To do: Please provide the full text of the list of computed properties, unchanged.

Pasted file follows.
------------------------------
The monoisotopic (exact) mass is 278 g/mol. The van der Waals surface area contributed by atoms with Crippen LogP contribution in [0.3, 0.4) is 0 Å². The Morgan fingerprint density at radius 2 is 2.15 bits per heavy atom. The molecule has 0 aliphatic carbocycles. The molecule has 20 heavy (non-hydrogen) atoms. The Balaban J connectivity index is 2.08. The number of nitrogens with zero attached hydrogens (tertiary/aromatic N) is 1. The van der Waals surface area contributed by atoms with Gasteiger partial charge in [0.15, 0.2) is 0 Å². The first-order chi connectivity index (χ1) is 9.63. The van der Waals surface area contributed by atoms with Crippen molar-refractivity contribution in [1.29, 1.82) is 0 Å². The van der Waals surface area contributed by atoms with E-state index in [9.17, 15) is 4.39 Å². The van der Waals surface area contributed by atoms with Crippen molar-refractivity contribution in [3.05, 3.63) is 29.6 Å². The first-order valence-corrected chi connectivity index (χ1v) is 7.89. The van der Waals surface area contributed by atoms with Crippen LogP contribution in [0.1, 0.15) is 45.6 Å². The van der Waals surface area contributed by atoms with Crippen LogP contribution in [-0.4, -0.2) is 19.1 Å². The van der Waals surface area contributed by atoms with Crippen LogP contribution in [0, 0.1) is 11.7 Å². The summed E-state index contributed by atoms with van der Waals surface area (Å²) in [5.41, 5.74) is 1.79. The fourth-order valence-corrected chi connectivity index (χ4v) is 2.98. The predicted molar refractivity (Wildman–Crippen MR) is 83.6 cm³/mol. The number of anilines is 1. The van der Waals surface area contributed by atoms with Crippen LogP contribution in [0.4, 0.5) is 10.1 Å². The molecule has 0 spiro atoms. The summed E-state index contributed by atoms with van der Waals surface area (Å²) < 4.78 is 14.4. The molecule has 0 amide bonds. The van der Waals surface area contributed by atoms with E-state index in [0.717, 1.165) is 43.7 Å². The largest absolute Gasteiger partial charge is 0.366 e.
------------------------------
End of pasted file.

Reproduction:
The monoisotopic (exact) mass is 278 g/mol. The van der Waals surface area contributed by atoms with Crippen LogP contribution in [0.3, 0.4) is 0 Å². The Morgan fingerprint density at radius 2 is 2.15 bits per heavy atom. The molecule has 0 aliphatic carbocycles. The molecule has 20 heavy (non-hydrogen) atoms. The Balaban J connectivity index is 2.08. The number of nitrogens with zero attached hydrogens (tertiary/aromatic N) is 1. The van der Waals surface area contributed by atoms with Gasteiger partial charge in [0.15, 0.2) is 0 Å². The first-order chi connectivity index (χ1) is 9.63. The van der Waals surface area contributed by atoms with Crippen molar-refractivity contribution in [1.29, 1.82) is 0 Å². The van der Waals surface area contributed by atoms with E-state index in [9.17, 15) is 4.39 Å². The van der Waals surface area contributed by atoms with Crippen molar-refractivity contribution in [3.05, 3.63) is 29.6 Å². The first-order valence-corrected chi connectivity index (χ1v) is 7.89. The van der Waals surface area contributed by atoms with Crippen LogP contribution in [0.1, 0.15) is 45.6 Å². The van der Waals surface area contributed by atoms with Crippen LogP contribution in [-0.4, -0.2) is 19.1 Å². The van der Waals surface area contributed by atoms with Crippen LogP contribution in [0, 0.1) is 11.7 Å². The summed E-state index contributed by atoms with van der Waals surface area (Å²) in [5.41, 5.74) is 1.79. The fourth-order valence-corrected chi connectivity index (χ4v) is 2.98. The predicted molar refractivity (Wildman–Crippen MR) is 83.6 cm³/mol. The number of anilines is 1. The van der Waals surface area contributed by atoms with Crippen LogP contribution in [0.4, 0.5) is 10.1 Å². The molecule has 0 spiro atoms. The summed E-state index contributed by atoms with van der Waals surface area (Å²) < 4.78 is 14.4. The molecule has 0 amide bonds. The van der Waals surface area contributed by atoms with E-state index in [0.717, 1.165) is 43.7 Å². The largest absolute Gasteiger partial charge is 0.366 e.